These transformational technologies would reduce the barriers to ubiquitous deployment of low-loss WBG power semiconductor devices in stationary and transportation energy applications. One key target for the SWITCHES program is for WBG packaged devices to demonstrate a manufacturing cost of 0.1 $/A at 100A and 1200V, at which point they would be competitive with the best silicon IGBT devices in the same class (with an order of magnitude faster switching speeds).
To a large extent, previous R&D efforts have focused on WBG material and device development where advanced WBG power semiconductors, such as SiC and GaN, would be substituted for silicon, but mostly without focused consideration and redesign of the circuit topology. Direct replacement of Si devices by WBG semiconductors limits the potential improvements in power electronic performance metrics. Thus, there is now an opportunity to build on the successes from earlier programs and aim for both higher performance, as well as increased market penetration of these particularly promising technologies.—DE-FOA-0001727
CIRCUITS has two main objectives:
To fund transformational advances in next-generation advanced converter circuit topologies (building blocks) for use in power electronics systems. These converters should exhibit higher efficiency, more reliability, reduced size and weight, and lower cost relative to the current state of the art.
To fund specific grand technical challenges in application areas covering a broad range of power electronics disciplines, including, but not limited to: electric motor driven systems, automotive (electric and hybrid electric vehicles), electric vehicle chargers, high-performance computing and data centers, power supplies, solar inverters, wind-electric systems, high/medium voltage transmission/distribution, grid applications, power conversion for grid storage, rail/ship propulsion, monolithic power processing, robotic actuators, turbo-lifts, solid-state circuit breakers, power electronics interacting with the grid, and emerging new applications not yet categorized.
ARPA-E is considering two categories of innovation:
Category 1 is designated for advances in general converter systems and seeks to develop novel circuit topologies, control and drive electronics, packaging techniques, thermal management strategies, and electromagnetic compliance solutions for a universal converter (A/D C, A/D C) that is ≥ 10 kW and ≥ 600 V. ARPA-E expects that the proposed solution will meet or exceed the key targets in mass-specific and volumetric power densities and efficiency (or Pout/Ploss) at all practical load levels. Furthermore, it is expected that the proposed solutions will be fully contained in a rectangular enclosure and will be designed to operate reliably under a relevant load profile.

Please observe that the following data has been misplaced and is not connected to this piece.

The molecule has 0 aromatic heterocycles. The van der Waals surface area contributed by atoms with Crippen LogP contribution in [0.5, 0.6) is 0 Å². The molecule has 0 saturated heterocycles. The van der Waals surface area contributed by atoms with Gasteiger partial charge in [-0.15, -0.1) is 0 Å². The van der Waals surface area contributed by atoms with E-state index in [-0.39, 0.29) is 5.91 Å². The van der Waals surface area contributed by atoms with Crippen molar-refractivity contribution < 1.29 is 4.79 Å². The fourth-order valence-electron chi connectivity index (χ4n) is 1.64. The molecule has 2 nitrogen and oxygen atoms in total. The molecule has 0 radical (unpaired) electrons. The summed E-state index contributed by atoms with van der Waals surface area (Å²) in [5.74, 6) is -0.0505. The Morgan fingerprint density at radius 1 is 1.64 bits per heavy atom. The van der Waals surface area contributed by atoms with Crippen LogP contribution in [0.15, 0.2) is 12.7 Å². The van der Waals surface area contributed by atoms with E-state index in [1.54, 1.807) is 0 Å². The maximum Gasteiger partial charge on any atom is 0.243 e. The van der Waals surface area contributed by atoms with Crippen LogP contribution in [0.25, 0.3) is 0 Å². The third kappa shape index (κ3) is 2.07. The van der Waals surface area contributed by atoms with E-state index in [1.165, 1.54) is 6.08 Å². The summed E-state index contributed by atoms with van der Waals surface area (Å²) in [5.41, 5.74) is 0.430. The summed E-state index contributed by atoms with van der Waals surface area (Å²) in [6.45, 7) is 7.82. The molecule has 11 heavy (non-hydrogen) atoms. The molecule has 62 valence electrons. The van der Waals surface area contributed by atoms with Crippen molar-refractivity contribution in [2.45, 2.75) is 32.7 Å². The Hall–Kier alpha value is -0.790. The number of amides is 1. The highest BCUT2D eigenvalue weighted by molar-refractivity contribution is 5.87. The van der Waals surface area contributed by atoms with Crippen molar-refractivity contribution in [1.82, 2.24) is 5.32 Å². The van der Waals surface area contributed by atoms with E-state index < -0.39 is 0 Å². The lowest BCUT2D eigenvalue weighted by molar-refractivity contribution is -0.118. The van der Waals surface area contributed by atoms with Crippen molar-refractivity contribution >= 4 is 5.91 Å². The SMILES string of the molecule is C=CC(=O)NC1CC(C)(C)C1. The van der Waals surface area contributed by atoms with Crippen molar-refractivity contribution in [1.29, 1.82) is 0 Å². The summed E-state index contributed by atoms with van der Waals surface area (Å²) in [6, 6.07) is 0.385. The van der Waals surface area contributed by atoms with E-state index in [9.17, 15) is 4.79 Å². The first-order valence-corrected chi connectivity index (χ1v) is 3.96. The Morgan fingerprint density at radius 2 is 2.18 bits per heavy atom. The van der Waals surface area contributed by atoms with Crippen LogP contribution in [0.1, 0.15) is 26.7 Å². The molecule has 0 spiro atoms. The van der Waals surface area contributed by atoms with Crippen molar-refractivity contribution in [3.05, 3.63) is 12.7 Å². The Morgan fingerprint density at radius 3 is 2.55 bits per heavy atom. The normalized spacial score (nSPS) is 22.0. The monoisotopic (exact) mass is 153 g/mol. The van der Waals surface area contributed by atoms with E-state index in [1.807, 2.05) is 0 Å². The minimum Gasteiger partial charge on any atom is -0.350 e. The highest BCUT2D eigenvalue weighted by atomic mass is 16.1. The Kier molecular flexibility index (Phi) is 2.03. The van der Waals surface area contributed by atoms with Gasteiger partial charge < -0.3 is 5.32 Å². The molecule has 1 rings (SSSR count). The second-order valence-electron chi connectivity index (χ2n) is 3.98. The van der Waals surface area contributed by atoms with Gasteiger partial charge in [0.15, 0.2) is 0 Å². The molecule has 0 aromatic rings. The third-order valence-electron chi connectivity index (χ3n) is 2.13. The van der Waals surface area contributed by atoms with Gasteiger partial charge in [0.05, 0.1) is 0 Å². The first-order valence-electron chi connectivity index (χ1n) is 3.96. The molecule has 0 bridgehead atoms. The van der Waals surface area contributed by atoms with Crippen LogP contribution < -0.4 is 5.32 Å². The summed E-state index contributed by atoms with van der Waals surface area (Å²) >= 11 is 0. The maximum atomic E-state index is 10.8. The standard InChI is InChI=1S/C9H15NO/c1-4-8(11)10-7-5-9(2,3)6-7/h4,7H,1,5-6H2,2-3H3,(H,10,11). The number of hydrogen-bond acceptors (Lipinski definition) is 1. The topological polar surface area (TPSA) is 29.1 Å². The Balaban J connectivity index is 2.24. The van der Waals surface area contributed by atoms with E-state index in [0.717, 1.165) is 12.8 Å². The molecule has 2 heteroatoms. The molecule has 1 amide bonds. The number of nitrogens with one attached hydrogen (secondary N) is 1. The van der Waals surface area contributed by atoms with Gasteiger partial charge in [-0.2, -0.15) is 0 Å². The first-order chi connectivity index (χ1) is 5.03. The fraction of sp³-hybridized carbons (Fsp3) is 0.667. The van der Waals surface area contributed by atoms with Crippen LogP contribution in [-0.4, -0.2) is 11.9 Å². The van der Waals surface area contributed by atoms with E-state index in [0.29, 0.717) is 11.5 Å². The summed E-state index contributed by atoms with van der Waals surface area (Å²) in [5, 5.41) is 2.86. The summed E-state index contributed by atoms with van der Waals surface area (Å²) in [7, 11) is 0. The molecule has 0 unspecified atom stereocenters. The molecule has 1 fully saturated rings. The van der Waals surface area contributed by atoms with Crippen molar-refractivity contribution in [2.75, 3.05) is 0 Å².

Category 2 addresses application specific architectures; solutions are not limited to a single converter box. Submissions must present grand technical challenges metrics that are expected to exceed the state-of-the-art (SOA) in one or more specific areas of power electronics. Areas of interest include but are not limited to: electric motor driven systems, automotive (electric and hybrid electric vehicles), electric vehicle chargers, high-performance computing and data centers, power supplies, solar inverters, wind-electric systems, high/medium voltage transmission/distribution, power electronics enabling smart grid applications, power conversion for grid storage, rail/ship propulsion, monolithic power processing, robotic actuators, multi-axis turbo-lifts, solid-state circuit breakers, and emerging new applications not yet categorized. Whether a concept is transformational or incremental will be judged based on the metrics proposed, energy impact of the solution, and whether the solution has a chance of follow-on funding for early adoption commensurate with the application and specific industry (e.g., product cycles are much shorter and adoption much faster in consumer electronics versus automotive applications).